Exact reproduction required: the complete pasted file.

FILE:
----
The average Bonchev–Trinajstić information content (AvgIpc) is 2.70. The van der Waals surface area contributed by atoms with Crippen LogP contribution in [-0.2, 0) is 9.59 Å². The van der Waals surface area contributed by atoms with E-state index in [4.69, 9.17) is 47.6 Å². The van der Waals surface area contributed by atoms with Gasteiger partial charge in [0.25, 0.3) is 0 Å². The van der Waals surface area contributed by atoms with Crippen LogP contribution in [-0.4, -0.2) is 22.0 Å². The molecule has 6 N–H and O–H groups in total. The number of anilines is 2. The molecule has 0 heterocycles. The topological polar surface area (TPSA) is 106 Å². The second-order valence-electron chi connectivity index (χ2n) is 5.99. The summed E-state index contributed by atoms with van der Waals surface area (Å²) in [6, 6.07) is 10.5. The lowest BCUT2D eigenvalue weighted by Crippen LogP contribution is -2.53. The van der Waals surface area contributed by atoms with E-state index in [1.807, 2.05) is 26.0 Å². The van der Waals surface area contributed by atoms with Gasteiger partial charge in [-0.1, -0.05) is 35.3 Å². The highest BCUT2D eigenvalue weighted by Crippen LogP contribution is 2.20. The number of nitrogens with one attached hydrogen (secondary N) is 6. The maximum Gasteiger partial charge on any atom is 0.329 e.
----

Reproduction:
The average Bonchev–Trinajstić information content (AvgIpc) is 2.70. The van der Waals surface area contributed by atoms with Crippen LogP contribution in [-0.2, 0) is 9.59 Å². The van der Waals surface area contributed by atoms with E-state index in [4.69, 9.17) is 47.6 Å². The van der Waals surface area contributed by atoms with Gasteiger partial charge in [0.25, 0.3) is 0 Å². The van der Waals surface area contributed by atoms with Crippen LogP contribution in [-0.4, -0.2) is 22.0 Å². The molecule has 6 N–H and O–H groups in total. The number of anilines is 2. The molecule has 0 heterocycles. The topological polar surface area (TPSA) is 106 Å². The second-order valence-electron chi connectivity index (χ2n) is 5.99. The summed E-state index contributed by atoms with van der Waals surface area (Å²) in [6, 6.07) is 10.5. The lowest BCUT2D eigenvalue weighted by Crippen LogP contribution is -2.53. The van der Waals surface area contributed by atoms with E-state index in [1.807, 2.05) is 26.0 Å². The van der Waals surface area contributed by atoms with Gasteiger partial charge in [-0.1, -0.05) is 35.3 Å². The highest BCUT2D eigenvalue weighted by Crippen LogP contribution is 2.20. The number of nitrogens with one attached hydrogen (secondary N) is 6. The maximum Gasteiger partial charge on any atom is 0.329 e.